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A Novel

Roxana Robinson


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Other Editions of This Title:
Hardcover (6/10/2008)
Hardcover, Large Print, Large Print (1/1/2009)


Julia Lambert, an artist, is spending the summer in her old Maine farmhouse. During a visit from her elderly parents, she hopes to mend complicated relationships with her domineering father, a retired neurosurgeon, and her gentle mother, who is descending into the fog of Alzheimer's. But a shattering revelation intrudes: Julia's son, Jack, has spiraled into heroin addiction. In her attempts to save him, Julia marshals help from her loosely knit clan, but Jack's addiction courses through the family with a devastating energy, sweeping them all into a world of confusion, fear, and obsession. In Cost, Roxana Robinson applies her "trademark gifts as an intelligent, sensitive analyst of family life" and creates a "warmly human and deeply satisfying book, marking a new level of ambition and achievement for this talented author" (Chicago Tribune).

Praise For Cost: A Novel

“Artfully portrays a family transformed by the far-reaching consequences of a son's heroin addiction.” —Vanity Fair

Cost applies Roxana Robinson's trademark gifts as an intelligent, sensitive analyst of family life. . . . A warmly human and deeply satisfying book, marking a new level of ambition and achievement for this talented author.” —Chicago Tribune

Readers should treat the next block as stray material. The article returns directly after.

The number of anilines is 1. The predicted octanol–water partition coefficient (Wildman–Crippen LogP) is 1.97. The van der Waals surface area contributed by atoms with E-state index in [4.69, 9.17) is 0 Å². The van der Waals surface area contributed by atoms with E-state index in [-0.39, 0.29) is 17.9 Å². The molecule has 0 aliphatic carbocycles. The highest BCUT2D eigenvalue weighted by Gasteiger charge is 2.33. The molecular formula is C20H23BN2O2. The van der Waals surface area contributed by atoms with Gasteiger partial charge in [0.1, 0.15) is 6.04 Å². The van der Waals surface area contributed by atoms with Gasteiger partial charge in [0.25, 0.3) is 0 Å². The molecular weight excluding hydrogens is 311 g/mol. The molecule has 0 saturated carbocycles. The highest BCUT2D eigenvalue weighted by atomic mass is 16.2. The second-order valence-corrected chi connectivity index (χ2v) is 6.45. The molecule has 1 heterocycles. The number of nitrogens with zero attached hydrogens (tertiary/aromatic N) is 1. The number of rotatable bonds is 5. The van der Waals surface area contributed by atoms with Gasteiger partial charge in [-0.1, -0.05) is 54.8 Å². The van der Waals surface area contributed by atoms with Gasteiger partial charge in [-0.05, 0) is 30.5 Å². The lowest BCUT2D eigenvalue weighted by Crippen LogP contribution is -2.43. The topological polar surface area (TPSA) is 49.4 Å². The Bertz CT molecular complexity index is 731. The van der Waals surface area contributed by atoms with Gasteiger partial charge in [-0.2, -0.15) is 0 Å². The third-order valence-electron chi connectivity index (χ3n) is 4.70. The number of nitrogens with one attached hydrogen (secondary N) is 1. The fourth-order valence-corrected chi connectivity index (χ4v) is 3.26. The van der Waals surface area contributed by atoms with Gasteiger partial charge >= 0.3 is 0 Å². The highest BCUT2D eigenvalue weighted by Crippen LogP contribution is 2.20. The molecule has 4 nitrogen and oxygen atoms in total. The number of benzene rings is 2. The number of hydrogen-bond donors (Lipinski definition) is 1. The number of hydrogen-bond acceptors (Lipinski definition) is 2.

“Scarily good . . . with such fierce moments of anxiety and grief, this is, frankly, a challenging novel to read, but Robinson's insight makes it impossible to break away.” —The Washington Post

“Pitch-perfect . . . Cost is unusual for being as plot-driven as it is character-driven, and the assured manner in which Robinson builds toward the inevitable train wreck is matched by her acuity in bringing us inside the characters' minds.” —The New York Times Book Review

Cost is unsparing but not bleak. It is both lyrical and unsentimental, richly honest and humane--summer reading of uncommon stature.” —The Wall Street Journal

“Gripping . . . Robinson paints a chilling portrait of addiction.” —People

“An emotionally incisive story about change--the permeable bonds between family members and an individual's fluctuating sense of self.” —Time Out (New York)

“[A] piercing novel . . . Robinson has always been a sensitive and revelatory writer, but she attains new degrees of intensity here. . . . Her illuminations of the churning inner lives of her smart and deep-feeling characters depict good people facing brutal forces beyond the reach of reason and love.” —Booklist

Picador, 9780312428464, 448pp.

Publication Date: May 26, 2009

About the Author

Roxana Robinson is the author of more than ten books, including the novels Sparta and Dawson's Fall, and the biography Georgia O’Keeffe: A Life. Her work has appeared in The Atlantic, The New Yorker, Harper’s Magazine, The Washington Post, The Wall Street Journal, More, and Vogue, among other publications.